Is the Html Agility Pack the best.NET HTML parser still available?

.net c# html html-agility-pack parsing


Is the Agility Pack for HTML, which was previously suggested as the solution to a the StackOverflow question, still the best choice? What alternatives should be taken into account? Is there anything lighter than that?

5/23/2017 12:18:22 PM

Accepted Answer

A spreadsheet follows the comparisons.

To sum up:

CsQuery Performance vs. Html Agility Pack and Fizzler I put together some performance tests to compare CsQuery to the only practical alternative that I know of (Fizzler, an HtmlAgilityPack extension). I tested against three different documents:

  • The sizzle test document (about 11 k)
  • The wikipedia entry for "cheese" (about 170 k)
  • The single-page HTML 5 spec (about 6 megabytes)

The overall results are:

  • HAP is faster at loading the string of HTML into an object model. This makes sense, since I don't think Fizzler builds an index (or perhaps it builds only a relatively simple one). CsQuery takes anywhere from 1.1 to 2.6x longer to load the document. More on this below.
  • CsQuery is faster for almost everything else. Sometimes by factors of 10,000 or more. The one exception is the "*" selector, where sometimes Fizzler is faster. For all tests, the results are completely enumerated; this case just results in every node in the tree being enumerated. So this doesn't test the selection engine so much as the data structure.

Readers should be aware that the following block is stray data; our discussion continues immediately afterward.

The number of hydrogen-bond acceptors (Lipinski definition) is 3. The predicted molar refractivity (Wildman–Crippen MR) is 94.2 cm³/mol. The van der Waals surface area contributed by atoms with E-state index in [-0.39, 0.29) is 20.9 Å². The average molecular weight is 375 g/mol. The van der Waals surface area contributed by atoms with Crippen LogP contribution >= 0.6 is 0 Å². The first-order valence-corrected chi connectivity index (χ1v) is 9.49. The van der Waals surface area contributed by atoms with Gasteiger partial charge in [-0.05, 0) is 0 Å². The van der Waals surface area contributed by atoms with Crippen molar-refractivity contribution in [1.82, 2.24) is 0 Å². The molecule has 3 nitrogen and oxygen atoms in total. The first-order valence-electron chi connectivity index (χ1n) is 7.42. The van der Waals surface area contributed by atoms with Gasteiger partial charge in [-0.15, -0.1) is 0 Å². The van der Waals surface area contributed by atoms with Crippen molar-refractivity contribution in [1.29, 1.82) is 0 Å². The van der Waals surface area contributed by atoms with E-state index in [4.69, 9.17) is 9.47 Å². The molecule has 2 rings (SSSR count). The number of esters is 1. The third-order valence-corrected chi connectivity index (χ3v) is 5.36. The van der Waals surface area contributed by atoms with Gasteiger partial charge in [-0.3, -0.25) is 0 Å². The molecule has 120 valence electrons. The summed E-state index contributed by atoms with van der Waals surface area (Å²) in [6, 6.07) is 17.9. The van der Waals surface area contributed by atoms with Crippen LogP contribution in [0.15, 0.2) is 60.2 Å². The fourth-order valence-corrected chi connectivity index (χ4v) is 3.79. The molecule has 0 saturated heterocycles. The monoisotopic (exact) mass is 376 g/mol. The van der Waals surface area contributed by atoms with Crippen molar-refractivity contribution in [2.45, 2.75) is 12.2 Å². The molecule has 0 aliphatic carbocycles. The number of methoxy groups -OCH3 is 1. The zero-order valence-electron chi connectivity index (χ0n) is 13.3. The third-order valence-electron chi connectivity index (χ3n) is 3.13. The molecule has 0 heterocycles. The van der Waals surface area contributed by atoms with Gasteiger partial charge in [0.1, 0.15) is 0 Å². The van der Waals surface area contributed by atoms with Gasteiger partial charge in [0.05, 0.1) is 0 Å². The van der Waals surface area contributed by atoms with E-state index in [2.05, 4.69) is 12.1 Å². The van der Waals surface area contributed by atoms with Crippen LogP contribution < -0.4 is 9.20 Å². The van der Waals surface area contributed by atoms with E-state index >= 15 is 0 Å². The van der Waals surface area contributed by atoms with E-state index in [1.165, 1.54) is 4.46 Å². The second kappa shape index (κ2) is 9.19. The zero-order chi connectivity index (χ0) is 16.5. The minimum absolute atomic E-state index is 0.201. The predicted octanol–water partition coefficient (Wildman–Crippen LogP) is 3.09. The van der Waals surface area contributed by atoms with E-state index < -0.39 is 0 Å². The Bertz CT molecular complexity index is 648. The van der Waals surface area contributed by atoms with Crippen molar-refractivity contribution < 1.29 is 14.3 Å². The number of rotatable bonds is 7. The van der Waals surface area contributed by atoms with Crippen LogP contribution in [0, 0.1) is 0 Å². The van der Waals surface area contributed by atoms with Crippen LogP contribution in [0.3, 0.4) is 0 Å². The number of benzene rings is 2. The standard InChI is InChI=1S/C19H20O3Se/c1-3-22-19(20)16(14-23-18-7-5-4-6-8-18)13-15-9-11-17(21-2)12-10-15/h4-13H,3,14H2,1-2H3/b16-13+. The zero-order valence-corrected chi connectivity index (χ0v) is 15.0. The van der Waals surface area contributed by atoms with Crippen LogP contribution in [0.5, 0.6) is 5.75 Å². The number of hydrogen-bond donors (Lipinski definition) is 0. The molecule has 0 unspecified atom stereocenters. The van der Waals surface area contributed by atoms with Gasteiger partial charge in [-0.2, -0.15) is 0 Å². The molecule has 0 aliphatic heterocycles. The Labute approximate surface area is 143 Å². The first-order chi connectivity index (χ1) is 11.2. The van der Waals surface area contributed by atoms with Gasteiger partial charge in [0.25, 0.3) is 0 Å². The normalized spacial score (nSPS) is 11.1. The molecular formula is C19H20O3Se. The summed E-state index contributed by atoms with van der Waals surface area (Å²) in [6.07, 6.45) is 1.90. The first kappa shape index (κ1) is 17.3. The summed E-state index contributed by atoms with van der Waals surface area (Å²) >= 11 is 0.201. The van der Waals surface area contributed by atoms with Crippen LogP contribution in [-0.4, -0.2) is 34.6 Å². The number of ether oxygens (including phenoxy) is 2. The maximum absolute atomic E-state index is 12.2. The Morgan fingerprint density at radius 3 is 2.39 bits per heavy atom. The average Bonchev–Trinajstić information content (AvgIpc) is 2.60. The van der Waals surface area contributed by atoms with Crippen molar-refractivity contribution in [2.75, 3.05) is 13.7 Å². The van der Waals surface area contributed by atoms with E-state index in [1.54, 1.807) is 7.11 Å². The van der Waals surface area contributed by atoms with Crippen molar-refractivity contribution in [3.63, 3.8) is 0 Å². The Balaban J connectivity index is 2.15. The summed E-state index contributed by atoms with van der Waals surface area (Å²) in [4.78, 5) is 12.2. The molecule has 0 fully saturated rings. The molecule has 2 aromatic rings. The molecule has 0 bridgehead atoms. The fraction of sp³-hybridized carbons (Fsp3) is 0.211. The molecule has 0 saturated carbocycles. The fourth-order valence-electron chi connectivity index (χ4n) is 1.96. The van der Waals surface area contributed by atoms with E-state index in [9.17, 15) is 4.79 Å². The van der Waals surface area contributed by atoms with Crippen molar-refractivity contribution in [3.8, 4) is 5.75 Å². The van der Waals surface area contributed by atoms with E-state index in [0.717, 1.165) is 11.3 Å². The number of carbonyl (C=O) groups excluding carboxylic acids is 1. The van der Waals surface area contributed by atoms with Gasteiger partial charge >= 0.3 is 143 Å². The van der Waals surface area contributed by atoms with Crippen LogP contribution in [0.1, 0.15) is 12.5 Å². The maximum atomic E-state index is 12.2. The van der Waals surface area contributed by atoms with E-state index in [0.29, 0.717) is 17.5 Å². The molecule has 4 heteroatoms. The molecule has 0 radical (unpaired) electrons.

• CsQuery did a better job at returning the same results as a browser. Each of the selectors here was verified against the same document in Chrome using jQuery 1.7.2, and the numbers match those returned by CsQuery. This is probably because HtmlAgilityPack handles optional (missing) tags differently. Additionally, nth-child is not implemented completely in Fizzler - it only supports simple values (not formulae).
8/28/2014 8:15:39 PM

Popular Answer

There is no substitute for the genuine thing when it comes to HTML processing. This The C# port parser is used. The code base utilized by Gecko-based browsers is the same (e.g. Firefox). Do not be misled by the repo's appearance; the port is excellent. Just ignored, really. It was just merged into CsQuery. It passes every test run by CsQuery, including the vast majority of the jQuery and Sizzle tests converted to C#.

There aren't any other HTML5 parsers built in C# that I'm aware of—not even ones that even come close to handling missing, optional, and invalid tags well. But this does more than simply a terrific job; it complies with requirements.

The repository that I previously linked to has the original port and a simple wrapper that generates an XML node tree. This parser is used by CsQuery versions 1.3 and above.

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